The car battery is a component often taken for granted because it goes about its duty without much bother – until it dies and you’re left stranded. It’s function is to start your car when you turn on the ignition; by supplying an electrical current to your starter unit. After starting your engine, power is supplied via the alternator to other devices in your vehicle, such as LED lights, sound and safety equipment.
What Causes a Car Battery to Wear?
Driver behaviour, seasonal conditions, and vehicle age can drain your battery and affect its lifespan.
1. Driver Behaviour
- Plugging in numerous appliances while driving, for example, charging a fridge and a cell phone into your 4×4 at the same time.
- Leaving your car standing for lengthy time periods.
- Only using your car for short journeys which don’t give your battery a chance to re-charge.
- Leaving the lights on after parking for more than four to seven hours depending on your battery’s make and age.
- Playing the audio system for longer than 10 – 12 hours while the car is stationary.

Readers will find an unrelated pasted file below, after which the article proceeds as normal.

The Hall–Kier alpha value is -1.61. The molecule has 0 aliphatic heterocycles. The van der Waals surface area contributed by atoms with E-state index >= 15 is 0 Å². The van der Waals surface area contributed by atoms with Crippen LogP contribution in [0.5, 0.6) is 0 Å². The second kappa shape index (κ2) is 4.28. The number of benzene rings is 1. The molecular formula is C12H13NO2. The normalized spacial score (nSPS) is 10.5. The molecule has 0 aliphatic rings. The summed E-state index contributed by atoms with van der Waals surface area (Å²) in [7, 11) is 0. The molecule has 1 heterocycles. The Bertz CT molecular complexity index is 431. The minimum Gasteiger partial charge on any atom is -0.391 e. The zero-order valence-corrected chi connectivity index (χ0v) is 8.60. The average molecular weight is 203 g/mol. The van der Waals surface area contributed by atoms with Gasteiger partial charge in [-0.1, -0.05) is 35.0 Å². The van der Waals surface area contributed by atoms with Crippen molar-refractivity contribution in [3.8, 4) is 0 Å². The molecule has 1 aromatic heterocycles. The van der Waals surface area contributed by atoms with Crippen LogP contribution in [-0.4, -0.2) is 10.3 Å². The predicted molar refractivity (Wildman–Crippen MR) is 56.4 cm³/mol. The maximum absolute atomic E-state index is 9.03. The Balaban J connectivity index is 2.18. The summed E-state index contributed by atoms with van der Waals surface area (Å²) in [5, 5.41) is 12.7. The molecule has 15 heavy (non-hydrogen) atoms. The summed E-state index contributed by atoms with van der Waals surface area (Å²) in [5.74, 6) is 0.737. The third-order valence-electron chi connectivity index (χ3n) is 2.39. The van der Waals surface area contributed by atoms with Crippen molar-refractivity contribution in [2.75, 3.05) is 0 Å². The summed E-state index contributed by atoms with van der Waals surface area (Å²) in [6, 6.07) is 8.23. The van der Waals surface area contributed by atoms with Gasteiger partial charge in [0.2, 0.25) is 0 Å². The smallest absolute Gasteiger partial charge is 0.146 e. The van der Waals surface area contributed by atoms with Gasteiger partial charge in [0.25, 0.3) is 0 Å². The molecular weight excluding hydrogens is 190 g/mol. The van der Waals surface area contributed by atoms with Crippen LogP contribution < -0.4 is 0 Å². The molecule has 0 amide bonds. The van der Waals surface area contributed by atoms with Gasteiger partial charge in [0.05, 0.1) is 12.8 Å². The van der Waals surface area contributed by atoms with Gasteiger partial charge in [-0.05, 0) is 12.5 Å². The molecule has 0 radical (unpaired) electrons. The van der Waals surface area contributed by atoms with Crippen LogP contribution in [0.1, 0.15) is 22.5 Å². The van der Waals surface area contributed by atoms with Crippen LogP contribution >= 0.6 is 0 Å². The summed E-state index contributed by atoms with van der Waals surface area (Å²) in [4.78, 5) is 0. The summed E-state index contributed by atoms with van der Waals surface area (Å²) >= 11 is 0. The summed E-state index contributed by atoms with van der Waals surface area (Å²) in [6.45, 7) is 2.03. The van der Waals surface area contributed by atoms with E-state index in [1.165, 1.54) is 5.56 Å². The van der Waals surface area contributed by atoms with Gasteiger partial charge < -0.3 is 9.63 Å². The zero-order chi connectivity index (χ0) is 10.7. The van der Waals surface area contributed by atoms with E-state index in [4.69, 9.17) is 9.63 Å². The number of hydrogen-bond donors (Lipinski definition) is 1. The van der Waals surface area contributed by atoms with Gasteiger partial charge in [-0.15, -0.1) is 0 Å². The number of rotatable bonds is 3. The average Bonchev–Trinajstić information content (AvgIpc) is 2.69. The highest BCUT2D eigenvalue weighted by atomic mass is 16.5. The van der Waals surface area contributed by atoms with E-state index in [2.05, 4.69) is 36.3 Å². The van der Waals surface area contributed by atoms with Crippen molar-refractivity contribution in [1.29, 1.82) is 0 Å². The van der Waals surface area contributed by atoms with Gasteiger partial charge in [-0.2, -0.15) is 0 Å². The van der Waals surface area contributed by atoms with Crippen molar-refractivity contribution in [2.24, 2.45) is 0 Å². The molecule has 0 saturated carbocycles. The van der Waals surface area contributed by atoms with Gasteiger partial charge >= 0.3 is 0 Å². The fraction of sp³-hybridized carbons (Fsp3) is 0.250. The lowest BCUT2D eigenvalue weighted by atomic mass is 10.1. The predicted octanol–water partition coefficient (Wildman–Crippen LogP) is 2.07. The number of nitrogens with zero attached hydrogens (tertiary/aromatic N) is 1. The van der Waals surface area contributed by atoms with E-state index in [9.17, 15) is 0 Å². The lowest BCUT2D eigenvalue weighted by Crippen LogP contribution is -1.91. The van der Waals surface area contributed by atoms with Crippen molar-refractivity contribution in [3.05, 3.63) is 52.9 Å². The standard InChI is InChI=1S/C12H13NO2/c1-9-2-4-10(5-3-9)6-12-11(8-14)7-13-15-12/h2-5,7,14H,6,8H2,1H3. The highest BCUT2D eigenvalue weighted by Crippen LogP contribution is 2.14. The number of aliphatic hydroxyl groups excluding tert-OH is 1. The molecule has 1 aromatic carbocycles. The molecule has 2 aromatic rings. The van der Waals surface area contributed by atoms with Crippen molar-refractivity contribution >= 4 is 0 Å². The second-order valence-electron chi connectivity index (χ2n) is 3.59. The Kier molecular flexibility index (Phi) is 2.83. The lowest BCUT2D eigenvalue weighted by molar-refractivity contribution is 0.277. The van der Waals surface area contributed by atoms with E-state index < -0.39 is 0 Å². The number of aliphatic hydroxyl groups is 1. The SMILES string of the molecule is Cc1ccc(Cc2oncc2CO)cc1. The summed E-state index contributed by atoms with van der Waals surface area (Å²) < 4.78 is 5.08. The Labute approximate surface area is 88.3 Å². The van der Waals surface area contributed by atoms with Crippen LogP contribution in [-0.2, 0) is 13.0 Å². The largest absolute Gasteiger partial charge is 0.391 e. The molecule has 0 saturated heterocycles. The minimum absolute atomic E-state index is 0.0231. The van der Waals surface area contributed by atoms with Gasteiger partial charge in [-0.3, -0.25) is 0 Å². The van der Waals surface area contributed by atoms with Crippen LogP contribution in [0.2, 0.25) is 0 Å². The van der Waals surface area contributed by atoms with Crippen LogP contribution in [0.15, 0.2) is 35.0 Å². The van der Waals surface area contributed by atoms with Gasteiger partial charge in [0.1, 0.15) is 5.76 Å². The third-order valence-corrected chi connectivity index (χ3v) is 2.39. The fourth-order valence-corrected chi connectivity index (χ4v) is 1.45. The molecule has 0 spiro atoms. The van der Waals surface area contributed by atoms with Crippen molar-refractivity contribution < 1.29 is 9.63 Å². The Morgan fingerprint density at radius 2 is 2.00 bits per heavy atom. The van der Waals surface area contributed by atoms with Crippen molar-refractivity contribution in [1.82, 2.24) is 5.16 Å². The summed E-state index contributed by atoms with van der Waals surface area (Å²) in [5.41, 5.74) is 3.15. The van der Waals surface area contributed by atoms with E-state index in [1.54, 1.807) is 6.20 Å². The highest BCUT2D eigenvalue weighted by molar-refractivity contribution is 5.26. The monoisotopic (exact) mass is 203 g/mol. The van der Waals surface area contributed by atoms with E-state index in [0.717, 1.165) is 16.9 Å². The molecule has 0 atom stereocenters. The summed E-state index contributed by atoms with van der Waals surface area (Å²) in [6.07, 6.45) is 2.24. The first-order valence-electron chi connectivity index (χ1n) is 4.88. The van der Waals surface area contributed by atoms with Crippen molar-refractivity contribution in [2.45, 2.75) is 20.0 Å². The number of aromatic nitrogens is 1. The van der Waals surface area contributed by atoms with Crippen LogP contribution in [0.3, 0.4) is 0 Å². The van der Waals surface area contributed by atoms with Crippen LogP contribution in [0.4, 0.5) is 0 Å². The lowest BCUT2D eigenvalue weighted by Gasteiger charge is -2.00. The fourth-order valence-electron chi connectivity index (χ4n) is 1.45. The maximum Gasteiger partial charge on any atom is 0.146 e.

2. Seasonal Conditions
- Chilly weather puts extra strain on older cars. The lower temperatures cause the chemical reactions needed to make batteries work slow down.
- Extremely hot weather affects your battery’s health by causing vital liquids to evaporate and its charge to weaken.
3. Vehicle Age
A battery’s life depends more on the age of the car than the cost or brand of the battery. Batteries fitted into new Original Equipment Market (OEM) cars last longer than those in the aftermarket where vehicle maintenance plans have expired. This is because power is drawn off batteries by other aging vehicle components such as vehicle trackers and aftermarket spotlights.
How can I tell if my Battery is Dying?
The first warning signs of a dying battery is the battery light in your dashboard turning on. Subsequent indicators are:
- Dim vehicle lights
- Electrical issues, such as, flickering interior lights
- Slowly starting engines
- Check battery light turning on as a direct indicator of a battery problem and an engine light turning on as a possible battery related problem
- Bad smells, similar to rotting eggs, suggesting battery damage or an internal short
- Visibly lower battery fluid levels
- Corroded connectors
Car batteries need to be replaced every three to five years and maintained in keeping with your car’s service intervals. A well-cared-for car battery will give you many happy, troublesome miles of travel and keep you safe from unexpected breakdowns and untold inconvenience. Should you suspect your car battery is nearing its life’s end, visit your nearest battery specialist without delay.